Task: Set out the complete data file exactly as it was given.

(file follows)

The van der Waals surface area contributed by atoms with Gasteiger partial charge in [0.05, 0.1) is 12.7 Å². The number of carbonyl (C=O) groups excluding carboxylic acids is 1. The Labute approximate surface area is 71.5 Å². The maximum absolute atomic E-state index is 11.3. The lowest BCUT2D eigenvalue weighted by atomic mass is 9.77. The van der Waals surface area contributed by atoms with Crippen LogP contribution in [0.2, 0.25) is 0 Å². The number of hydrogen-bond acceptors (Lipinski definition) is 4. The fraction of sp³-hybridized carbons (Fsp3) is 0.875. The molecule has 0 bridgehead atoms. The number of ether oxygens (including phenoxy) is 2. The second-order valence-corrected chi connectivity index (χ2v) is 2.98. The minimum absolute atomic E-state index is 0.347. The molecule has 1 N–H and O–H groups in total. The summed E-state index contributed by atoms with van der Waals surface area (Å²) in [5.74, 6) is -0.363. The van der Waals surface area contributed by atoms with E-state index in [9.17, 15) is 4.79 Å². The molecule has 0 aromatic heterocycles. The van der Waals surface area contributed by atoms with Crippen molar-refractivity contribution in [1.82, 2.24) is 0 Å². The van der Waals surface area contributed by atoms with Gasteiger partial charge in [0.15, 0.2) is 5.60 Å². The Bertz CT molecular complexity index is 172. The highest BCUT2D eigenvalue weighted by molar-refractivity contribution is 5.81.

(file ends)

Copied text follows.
The van der Waals surface area contributed by atoms with Gasteiger partial charge in [0.05, 0.1) is 12.7 Å². The number of carbonyl (C=O) groups excluding carboxylic acids is 1. The Labute approximate surface area is 71.5 Å². The maximum absolute atomic E-state index is 11.3. The lowest BCUT2D eigenvalue weighted by atomic mass is 9.77. The van der Waals surface area contributed by atoms with Crippen LogP contribution in [0.2, 0.25) is 0 Å². The number of hydrogen-bond acceptors (Lipinski definition) is 4. The fraction of sp³-hybridized carbons (Fsp3) is 0.875. The molecule has 0 bridgehead atoms. The number of ether oxygens (including phenoxy) is 2. The second-order valence-corrected chi connectivity index (χ2v) is 2.98. The minimum absolute atomic E-state index is 0.347. The molecule has 1 N–H and O–H groups in total. The summed E-state index contributed by atoms with van der Waals surface area (Å²) in [5.74, 6) is -0.363. The van der Waals surface area contributed by atoms with E-state index in [9.17, 15) is 4.79 Å². The molecule has 0 aromatic heterocycles. The van der Waals surface area contributed by atoms with Crippen molar-refractivity contribution in [1.82, 2.24) is 0 Å². The van der Waals surface area contributed by atoms with Gasteiger partial charge in [0.15, 0.2) is 5.60 Å². The Bertz CT molecular complexity index is 172. The highest BCUT2D eigenvalue weighted by molar-refractivity contribution is 5.81.